It looks safe and gorgeous here, but I am told not to walk alone after dark no matter how  inviting and un-intimidating the road along the water looks.  Walk directly from the restaurant to the taxi.

We finish shooting early and I decide on a trip to the District Six Museum over a hike up Table Mountain (and I like my hikes), but what a rare opportunity to peruse a museum dedicated solely to a neighborhood decimated by apartheid. images-3

The museum is quiet and I am given a one-to-one talk and tour by a man named Noor Ebrahim who grew up in District Six and was one of the more than 60-thousand people, mostly coloreds (as brown people were labeled) forced from their homes, many of  which were bulldozed, when District Six was designated a “whites only” zone during apartheid in the 1960s.

Until then about 10% of Cape Town’s population; artists, shop owners, laborers, and immigrants, called District Six home.  A mix of blacks, whites, and coloreds could worship, or not, at a mosque, church or temple.   Noor tells me about the families he knew who were torn apart because of the color of their skin.  A white woman and her black husband separated and forced to live in different communities.  Their brown child made to live in a colored community.

The Race Classification Board made the final decision on a person’s race.  People must carry documents identifying the group to which they belong. Interracial marriage is against the law.  A brown or black woman making a living cleaning the office of a white doctor now has to endure the hardship of commuting 15 or more miles from outside of town without a car.  Many lose their jobs.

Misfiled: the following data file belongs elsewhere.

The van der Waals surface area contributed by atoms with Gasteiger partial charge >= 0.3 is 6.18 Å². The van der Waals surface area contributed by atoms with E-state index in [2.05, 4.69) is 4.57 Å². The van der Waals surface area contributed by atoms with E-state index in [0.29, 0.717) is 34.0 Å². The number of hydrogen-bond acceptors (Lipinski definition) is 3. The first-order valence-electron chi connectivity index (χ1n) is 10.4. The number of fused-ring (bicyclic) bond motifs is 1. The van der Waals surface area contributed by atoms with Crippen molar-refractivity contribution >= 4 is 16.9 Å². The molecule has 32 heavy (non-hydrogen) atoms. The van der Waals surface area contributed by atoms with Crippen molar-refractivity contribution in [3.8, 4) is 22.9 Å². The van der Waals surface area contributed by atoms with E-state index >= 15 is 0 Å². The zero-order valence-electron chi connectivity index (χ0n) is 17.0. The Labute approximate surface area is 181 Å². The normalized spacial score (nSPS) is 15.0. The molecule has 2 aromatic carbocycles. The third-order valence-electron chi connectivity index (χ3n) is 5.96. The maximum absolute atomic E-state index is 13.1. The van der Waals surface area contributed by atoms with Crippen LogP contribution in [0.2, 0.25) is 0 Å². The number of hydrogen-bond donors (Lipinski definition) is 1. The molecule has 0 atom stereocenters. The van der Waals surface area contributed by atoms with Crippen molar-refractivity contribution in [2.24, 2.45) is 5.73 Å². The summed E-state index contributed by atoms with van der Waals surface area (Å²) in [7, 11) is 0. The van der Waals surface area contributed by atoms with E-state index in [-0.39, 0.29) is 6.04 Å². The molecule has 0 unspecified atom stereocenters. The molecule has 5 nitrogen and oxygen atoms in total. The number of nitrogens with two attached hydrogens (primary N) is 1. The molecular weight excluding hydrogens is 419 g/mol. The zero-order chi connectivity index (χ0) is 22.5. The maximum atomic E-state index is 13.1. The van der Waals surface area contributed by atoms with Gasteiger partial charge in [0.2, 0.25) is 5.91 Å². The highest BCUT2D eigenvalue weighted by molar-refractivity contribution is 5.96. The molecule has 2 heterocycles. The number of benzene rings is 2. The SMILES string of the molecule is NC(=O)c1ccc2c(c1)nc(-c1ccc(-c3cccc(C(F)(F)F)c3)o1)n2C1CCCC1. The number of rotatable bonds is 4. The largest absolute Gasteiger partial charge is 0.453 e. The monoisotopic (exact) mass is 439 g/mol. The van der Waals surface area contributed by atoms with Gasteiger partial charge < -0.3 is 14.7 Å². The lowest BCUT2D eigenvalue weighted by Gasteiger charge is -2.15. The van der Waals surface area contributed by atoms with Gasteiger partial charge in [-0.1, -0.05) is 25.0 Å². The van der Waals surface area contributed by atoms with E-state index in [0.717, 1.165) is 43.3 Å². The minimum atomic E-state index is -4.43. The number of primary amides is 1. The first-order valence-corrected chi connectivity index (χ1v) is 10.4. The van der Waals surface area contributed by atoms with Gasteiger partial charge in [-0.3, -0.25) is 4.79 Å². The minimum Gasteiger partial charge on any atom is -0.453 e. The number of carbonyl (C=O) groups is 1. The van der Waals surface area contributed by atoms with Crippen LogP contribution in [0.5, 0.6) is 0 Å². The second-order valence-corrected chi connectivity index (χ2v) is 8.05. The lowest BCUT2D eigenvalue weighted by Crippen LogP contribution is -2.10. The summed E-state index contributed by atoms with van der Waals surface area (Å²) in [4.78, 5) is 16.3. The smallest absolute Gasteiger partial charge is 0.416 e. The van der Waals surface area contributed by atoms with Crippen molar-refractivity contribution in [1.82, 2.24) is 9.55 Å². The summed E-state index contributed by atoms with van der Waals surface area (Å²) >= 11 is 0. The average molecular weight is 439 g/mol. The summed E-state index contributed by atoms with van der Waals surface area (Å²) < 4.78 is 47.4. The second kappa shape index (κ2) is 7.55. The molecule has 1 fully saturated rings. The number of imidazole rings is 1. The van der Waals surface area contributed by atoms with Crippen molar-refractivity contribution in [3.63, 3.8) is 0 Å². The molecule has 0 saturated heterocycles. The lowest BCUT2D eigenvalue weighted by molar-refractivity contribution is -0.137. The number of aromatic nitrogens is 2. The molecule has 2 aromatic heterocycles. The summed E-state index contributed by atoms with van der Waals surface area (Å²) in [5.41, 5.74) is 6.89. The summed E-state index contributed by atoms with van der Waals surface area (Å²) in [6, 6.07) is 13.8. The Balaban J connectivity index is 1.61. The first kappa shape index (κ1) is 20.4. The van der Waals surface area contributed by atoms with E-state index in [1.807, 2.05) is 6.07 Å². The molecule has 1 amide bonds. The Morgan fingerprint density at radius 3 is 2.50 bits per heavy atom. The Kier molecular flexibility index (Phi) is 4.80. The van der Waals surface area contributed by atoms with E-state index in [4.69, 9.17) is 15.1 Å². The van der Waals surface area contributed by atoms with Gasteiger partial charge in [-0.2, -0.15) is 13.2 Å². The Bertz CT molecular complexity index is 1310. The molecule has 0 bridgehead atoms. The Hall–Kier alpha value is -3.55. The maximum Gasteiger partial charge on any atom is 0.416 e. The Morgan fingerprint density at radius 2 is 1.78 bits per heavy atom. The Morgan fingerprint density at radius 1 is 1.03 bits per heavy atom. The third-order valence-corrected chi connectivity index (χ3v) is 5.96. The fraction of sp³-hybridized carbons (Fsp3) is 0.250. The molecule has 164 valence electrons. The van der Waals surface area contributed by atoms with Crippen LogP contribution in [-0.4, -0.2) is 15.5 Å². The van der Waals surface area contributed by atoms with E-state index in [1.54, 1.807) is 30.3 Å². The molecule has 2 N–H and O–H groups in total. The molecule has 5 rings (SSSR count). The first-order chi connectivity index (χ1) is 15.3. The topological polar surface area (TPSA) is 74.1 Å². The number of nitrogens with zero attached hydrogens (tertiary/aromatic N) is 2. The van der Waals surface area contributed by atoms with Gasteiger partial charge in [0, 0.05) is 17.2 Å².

These are the stories Noor tells me as we sit down on a “Europeans only” bench, a relic of just a few decades earlier.    Apartheid ends in 1994, and some people like Noor are given the chance to reclaim the land on which their homes once stood – if they can afford to make that a reality.  Some can.  Many can’t.

Can a person ever reclaim a house once it’s been destroyed?  Of course not.  When I heard of Nelson Mandela’s passing yesterday, I thought of Noor and how the courage of a man like Mandela made it possible for him to go home again – not to a house – but to a place of dignity.  That’s quite a legacy.